Costa Blanca and its unspoilt Spanish villages
Costa Blanca and its unspoilt Spanish villages

Costa Blanca and its unspoilt Spanish villages

A holiday in the north of the Costa Blanca is set in a greener and rougher landscape than the south, which is relatively flat and dry. The climate here is mild all year round with an annual average sunshine for 320 days, ideal for spending time on the numerous beaches on the Blue Flag along the coast.


Untouched Spanish ports and villages are still to be found in most of Spain. The Jalon Valley, a rural region of natural beauty and famous for its vineyards and wines is located inland from the seafront resort of Denia and Javea, most popular among holidaymakers. The vineyards lead to citrus groves further north. The northern hills of Costa White are mainly surrounded by pine trees that offer a distinctive Mediterranean fragrance alongside the citrus trees.

Benidorm has come a long way from its days as a bucket and spade resort, and is now much more upscale. It still has 2 beaches with soft sand, which is ideal for family vacations and the best nightlife in the Costa Blanca, but with its delightable Old Town and the Terra Mitica inspired park the resort has a lot more to offer.

The white-washed village of Altea is situated on the coast of the Sierra de Bernia to the north of Benidorm. Altea is largely untouched by mass tourism, and thus still retains its old Spanish feel. Altea is renowned for its blue dome, the church of the Virgin de Consuelo. The beach is about 6 km long and separated by cliffs into a smaller swimming pool. The beach is a long walk away. A rental holiday vacation rental in Altea provides a quieter location except for day trips near Benidorm.


Penon de Ifach, Costa Blanca
Penon de Ifach, Costa Blanca

The towering Penon de Ifach is dominated by Calpe, a vertically-sided rock overlooking the city from the Mediterranean. It is a former fishing town and now, with a charming Valencian and stunning sandy beaches, is one of Costa Blanca’s most famous northern resorts. There is a fishing port in the city where you can watch catches every day, even though a magnificent marina houses dream yachts next door.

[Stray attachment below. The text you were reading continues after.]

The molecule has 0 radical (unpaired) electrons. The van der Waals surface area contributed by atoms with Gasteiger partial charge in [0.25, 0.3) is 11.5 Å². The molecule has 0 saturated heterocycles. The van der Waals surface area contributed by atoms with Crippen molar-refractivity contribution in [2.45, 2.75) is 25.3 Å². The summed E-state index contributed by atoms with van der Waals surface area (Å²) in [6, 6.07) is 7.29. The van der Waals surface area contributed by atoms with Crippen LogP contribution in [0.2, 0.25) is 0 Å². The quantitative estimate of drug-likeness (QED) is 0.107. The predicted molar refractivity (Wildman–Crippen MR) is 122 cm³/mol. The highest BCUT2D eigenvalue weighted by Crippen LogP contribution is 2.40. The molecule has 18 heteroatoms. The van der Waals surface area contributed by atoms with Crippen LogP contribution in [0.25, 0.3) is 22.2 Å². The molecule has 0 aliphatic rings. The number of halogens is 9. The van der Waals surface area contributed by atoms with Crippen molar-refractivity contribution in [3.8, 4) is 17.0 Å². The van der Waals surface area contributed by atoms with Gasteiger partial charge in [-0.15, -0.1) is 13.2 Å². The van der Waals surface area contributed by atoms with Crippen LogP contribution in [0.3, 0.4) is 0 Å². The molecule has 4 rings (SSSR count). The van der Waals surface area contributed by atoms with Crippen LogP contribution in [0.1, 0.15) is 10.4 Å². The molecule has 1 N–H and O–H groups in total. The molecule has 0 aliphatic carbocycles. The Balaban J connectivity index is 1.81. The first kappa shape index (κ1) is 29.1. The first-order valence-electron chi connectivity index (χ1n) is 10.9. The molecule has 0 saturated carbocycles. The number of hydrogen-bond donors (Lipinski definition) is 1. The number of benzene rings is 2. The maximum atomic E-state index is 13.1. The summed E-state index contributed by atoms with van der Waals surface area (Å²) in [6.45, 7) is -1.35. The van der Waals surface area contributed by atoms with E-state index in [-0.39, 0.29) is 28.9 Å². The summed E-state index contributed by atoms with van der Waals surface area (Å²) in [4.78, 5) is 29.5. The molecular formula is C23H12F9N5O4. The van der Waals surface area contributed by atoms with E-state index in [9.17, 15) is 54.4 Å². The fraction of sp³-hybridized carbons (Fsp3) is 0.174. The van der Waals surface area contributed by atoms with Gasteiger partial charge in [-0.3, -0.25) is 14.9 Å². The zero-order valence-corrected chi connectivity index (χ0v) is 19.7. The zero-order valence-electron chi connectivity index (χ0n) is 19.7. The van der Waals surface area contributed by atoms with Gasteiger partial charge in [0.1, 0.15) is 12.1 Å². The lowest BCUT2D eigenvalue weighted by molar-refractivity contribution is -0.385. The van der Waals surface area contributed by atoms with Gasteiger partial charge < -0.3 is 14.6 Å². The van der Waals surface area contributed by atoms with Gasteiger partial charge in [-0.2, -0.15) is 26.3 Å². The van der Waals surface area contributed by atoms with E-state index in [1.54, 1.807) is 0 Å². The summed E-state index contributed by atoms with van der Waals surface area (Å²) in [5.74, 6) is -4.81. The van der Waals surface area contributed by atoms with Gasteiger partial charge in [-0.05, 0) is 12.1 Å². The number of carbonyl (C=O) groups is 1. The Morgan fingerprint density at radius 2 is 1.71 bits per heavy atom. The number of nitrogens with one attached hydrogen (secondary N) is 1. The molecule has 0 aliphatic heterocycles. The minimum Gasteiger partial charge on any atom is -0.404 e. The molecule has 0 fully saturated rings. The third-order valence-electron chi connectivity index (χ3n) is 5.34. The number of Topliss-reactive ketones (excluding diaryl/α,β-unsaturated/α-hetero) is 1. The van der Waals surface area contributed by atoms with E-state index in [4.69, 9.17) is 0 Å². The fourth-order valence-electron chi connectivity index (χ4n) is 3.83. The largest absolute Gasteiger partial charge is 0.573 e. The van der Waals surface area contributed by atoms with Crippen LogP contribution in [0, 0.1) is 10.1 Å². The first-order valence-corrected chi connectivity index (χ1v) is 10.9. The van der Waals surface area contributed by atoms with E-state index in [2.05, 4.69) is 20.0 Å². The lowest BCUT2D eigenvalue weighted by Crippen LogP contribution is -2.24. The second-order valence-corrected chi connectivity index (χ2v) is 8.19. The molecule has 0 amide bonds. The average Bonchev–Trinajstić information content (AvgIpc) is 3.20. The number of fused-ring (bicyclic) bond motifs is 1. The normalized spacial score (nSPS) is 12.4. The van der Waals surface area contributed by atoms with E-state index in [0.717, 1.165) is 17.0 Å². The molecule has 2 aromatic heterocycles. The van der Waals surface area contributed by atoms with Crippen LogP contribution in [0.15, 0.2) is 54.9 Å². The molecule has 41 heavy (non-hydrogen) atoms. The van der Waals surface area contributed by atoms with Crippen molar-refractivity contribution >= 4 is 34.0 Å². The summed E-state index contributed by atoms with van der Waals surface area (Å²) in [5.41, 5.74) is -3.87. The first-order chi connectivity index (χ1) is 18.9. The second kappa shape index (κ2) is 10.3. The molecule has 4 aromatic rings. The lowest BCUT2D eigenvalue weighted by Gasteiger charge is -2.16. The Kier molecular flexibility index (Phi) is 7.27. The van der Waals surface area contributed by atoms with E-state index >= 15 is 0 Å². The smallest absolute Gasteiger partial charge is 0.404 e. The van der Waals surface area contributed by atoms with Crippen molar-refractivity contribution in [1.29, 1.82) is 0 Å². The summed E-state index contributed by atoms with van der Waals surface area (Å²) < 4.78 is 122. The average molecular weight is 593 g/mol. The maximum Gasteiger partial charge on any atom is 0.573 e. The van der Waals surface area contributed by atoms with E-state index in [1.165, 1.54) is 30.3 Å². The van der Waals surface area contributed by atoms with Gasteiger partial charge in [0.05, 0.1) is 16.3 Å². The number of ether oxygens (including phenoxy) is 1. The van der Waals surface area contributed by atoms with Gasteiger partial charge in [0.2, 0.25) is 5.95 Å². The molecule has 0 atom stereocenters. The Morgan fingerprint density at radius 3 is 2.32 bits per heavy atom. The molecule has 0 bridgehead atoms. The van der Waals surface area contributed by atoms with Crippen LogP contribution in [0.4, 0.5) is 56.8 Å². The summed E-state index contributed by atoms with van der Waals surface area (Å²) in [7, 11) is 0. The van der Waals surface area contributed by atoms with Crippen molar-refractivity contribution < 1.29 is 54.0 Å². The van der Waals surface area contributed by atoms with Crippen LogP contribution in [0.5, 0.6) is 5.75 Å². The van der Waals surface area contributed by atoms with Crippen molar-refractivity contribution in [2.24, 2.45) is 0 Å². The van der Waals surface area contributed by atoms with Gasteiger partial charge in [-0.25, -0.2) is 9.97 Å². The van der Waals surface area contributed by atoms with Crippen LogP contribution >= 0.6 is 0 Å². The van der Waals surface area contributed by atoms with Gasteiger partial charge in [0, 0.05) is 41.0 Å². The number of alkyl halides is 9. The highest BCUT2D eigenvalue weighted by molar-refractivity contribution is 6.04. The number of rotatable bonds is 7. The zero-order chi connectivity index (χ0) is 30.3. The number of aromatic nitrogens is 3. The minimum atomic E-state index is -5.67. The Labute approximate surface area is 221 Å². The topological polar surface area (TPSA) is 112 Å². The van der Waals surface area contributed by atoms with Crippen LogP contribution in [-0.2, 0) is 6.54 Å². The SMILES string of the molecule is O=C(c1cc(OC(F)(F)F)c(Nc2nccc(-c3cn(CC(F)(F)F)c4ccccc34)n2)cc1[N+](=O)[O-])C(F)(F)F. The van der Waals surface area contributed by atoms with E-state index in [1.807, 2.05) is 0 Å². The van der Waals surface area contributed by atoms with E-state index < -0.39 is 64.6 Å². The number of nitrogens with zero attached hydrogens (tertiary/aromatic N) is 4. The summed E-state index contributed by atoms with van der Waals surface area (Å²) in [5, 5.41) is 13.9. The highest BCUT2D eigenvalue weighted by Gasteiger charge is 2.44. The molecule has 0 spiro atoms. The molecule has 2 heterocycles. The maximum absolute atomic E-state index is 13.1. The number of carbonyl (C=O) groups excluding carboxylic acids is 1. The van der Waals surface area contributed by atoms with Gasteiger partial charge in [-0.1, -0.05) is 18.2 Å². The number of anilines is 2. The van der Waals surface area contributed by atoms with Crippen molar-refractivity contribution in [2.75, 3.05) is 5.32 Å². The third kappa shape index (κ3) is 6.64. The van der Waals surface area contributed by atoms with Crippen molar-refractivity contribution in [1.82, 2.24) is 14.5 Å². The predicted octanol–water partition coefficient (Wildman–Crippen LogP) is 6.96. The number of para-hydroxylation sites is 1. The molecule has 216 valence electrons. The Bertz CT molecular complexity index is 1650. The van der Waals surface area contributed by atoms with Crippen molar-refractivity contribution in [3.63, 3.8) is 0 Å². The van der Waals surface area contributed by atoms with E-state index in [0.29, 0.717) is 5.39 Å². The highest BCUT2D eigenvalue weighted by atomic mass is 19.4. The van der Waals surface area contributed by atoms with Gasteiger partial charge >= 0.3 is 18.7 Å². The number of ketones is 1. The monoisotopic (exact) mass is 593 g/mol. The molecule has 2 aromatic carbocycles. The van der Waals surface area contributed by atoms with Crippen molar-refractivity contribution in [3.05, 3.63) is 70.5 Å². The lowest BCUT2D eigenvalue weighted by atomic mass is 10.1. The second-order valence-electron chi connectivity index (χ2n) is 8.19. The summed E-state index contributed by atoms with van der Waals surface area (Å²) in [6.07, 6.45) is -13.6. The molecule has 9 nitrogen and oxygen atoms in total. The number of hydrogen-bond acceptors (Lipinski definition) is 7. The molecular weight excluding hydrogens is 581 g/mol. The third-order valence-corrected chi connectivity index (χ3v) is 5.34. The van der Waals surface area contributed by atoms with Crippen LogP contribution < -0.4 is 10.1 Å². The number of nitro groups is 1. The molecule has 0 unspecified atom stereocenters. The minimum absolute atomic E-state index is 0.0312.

From the ancient city walls next to the Moorish quarter, the city’s defense against pirate attacks, can be seen a vision of Calpes past. The Roman villa remains near Paseo Maritimo and more at the Archaeology Museum towns are to show the Roman heritage of the Calpes. Calpe’s self-catering provides many different styles of facilities from frontline Calpes Beach apartments to luxurious villas overlooking Calpe and the Ifach Penon.

Recommended article: Granada: A Popular Travel Destination

Between Calpe and Moraira lies the small village of Benissa, not to be missed by the Marina Alta Cathedral.

On the Mediterranean side is Moraira, a small town with hills rising up to the Jalon valley. Moraira has an average of 18 degrees of climate during the year and a significant average sunshine of 325 days is about one hour from the Alicante airport.

On the port side, the town retains the history of its fishery port and many fish caught on a plate are still seen in one of the excellent restaurants and bars around the new marina and port during the fascinating fish market from Tuesday to Sunday.

Moraira is 8km from the coast, several of the Blue Flag beaches. Many vacation rentals in Moraira are luxury villas with private swimming pools set in the hills overlooking this town.

Javea is located in a very beautiful location. This town has a colonial history and the old town with its traditional buildings with its narrow balconies overlooks Playa del Arenal’s main beach of Javea, and its long sandy stretch. The Avenida del Mediterraneo is situated by the port of Javea, alongside bars and restaurants. Many of the Javea lodgings on the site overlook the town of Javea and its beaches with a wonderful view from the hills.

Denia is much more a family destination, a quiet fishing town, which loads up and sells daily catches on the city market. The Denia climate, as is the third safest place to live, is mild but has a long sunshine and an average annual temperature of 19 degrees, as is most towns and cities in the area. The climate is optimal for the region’s oranges and lemon groves and an ideal climate for vacationers.


The Castle is home to Denia’s most significant history, which dates from Roman times and is open to the public. The golf resort of La Sella is situated inland from Denia, and many of our properties are well known for the golfer among you. With more than 20 km of shoreline to relax in, Denia is a holiday villa for a relaxing family.

More Stories
Exploring the Floral Wonderland of Keukenhof: A Journey Through the Garden of Europe
Skip to content